The Figure in Woodcuts
Sept. 4 - Nov. 17
Life in the Mississippi: Ceramic Sculpture of Richard Mammel
The Ashby-Hodge Gallery of American Art at Central Methodist College opened a new exhibition featuring the ceramic sculpture of a highly regarded Illinois artist, announced gallery curator Joe Geist.
Titled "Life In The Mississippi: The Ceramic Sculpture of Artist Richard Mammel," the exhibition opened on Jan. 19 and will run through March 6. A reception for the artist was held in the gallery the opening Sunday of the show.
Also being featured during the exhibition are works from the 1940s that are part of the Ashby-Hodge Galleryâs permanent collection.
Mammel says his works "tend to be ceramic figurative narratives, at times metaphorical, at times confrontational. My narratives tend to remind my audiences of our follies, an appeal for us to strive to become what we claim to be, and sometimes alerts to what we are perhaps becoming."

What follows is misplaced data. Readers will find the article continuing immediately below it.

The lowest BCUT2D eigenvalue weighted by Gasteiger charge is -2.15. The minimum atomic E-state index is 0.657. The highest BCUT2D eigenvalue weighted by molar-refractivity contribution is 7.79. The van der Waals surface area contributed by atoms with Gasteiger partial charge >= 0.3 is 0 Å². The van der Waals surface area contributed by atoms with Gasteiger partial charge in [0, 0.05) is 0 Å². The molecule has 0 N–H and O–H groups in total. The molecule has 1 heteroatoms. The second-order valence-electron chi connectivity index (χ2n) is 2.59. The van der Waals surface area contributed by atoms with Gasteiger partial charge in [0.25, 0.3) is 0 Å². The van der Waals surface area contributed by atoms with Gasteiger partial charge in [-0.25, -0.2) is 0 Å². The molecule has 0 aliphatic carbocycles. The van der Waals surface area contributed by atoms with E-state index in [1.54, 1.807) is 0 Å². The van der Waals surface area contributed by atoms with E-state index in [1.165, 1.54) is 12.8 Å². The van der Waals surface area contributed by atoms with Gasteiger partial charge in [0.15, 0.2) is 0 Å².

He adds that his ceramic art also reflects on aggression in the form of the destructiveness of wars, emotional damage and "our continued destructiveness toward the environment." These themes take shape primarily in ceramic sculptures, as well as drawings, graphics and sculptures in various media.
The artist was born in Fargo, N.D., in 1945. He completed undergraduate studies in 1967 at Moorhead State University in Minnesota and received his Master of Fine Arts degree in 1970 from the University of Montana, Missoula. While there, he studied ceramic sculpture under the direction of Rudy Autio, often referred to as one of the 20th centuryâs three 'clay revolutionaries' - Autio, Peter Voulkos and Jim Leedy. Mammel currently is a professor of art at Quincy University, Quincy, Ill., a Franciscan Catholic liberal arts institution.
His art works have been widely displayed at exhibitions throughout the United States for the past 30 years. Many have been purchased by universities, museums, businesses and private collectors. Commissioned works include ceramic sculpture, architectural ceramics, utilitarian ceramics, wood and metal sculptures, painting and drawings.